On the other hand the relationship can easily descend into confusion, frustration and a breakdown of student teacher relationship. Yes I’ve regretfully had those but they have been extremely rare.
The truth can be hard; often difficult to tell and usually tough to receive. Over the years I’ve learned to be more sensitive with the truth. Boundaries of honesty may have been stretched to fit a personal vision, revealing all to a relative stranger can be hard. If a client isn’t ready to see the full picture then it’s best to proceed carefully towards it, shaping as we go. As client trust grows so does the confidence to ask questions that can be honestly answered.
Sometimes a student will take lessons and then disappear for months. The grapevine might provide information that they are taking lessons with someone else. And then someone else. Then the recall. I have nothing new to say but I must find new ways of saying it. I mustn’t be harsh when they recount new knowledge that rings all my alarm bells. As I said the truth can be hard.
Everyone loves certainty. Offering an assurance that I can change a horse’s behaviour or performance would surely bring me more customers. What if you were offered a financial guarantee? Behaviour change or your money back! Dressage scores increased or you’ll receive £500! Not only would this spell professional disaster but it implies that improvements are one-sided, trainer fairy dust cast from my magic wand. It’s simply dishonest.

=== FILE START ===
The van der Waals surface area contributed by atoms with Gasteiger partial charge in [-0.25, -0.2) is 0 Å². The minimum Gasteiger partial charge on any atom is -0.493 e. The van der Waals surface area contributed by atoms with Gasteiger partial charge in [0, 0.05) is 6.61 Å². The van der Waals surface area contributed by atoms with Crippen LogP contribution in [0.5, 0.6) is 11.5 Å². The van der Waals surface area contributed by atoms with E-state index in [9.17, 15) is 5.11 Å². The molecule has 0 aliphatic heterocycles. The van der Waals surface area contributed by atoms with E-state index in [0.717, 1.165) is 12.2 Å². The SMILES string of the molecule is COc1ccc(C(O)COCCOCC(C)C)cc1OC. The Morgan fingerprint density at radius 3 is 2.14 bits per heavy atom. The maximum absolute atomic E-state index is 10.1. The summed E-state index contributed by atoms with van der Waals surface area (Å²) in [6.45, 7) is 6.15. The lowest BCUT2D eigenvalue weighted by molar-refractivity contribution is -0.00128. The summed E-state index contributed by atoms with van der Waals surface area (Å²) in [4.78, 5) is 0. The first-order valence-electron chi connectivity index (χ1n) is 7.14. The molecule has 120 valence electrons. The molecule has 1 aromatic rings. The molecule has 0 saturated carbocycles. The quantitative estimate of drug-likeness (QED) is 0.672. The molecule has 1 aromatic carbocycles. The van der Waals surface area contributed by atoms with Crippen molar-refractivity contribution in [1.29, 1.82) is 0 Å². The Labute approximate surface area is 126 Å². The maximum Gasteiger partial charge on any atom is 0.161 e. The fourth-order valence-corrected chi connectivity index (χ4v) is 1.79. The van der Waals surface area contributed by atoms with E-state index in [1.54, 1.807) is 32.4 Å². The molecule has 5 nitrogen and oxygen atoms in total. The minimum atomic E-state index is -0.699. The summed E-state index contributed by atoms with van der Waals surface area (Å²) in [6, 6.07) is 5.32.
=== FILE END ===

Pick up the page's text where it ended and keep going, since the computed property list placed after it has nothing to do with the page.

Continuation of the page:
The reality of behaviour change and training is that is takes a holistic approach, addressing not only physical but mental, emotional, management and welfare aspects. The client is as much a part of that holistic approach as the horse.
Client compliance seems an exacting term but it is commonly used to evaluate the likelihood of a client following instructions. Similar to the submission required from a horse in a dressage test it sounds almost military in its quest for obedience and control. Cooperation and receptivity as measures of a client’s prospect of success seem more relevant.
Reception of new information rests on many things. Past experiences with trainers can shape a client’s trust and belief in any new knowledge. Self-assumed knowledge, traditional practices and the influence of peer pressure at livery yards, riding clubs or amongst online groups can seriously hinder reception of new information. An essential part of disseminating material to a client must involve drawing a line in the sand to indicate the current position. To this end a client that I consider working with will complete either a history form or a new student form or in some cases both.
Cooperation with a protocol or training plan hinges on them being clearly understood. Professionals talking at a client are likely to achieve less cooperation than those that involve them in relevant dialogue. Encouraging storytelling and picture painting from the position of the client and their horse can cement that understanding. Personalised protocols and plans drawn up between a client and myself have a higher chance of success than demanding generalised procedures be adopted.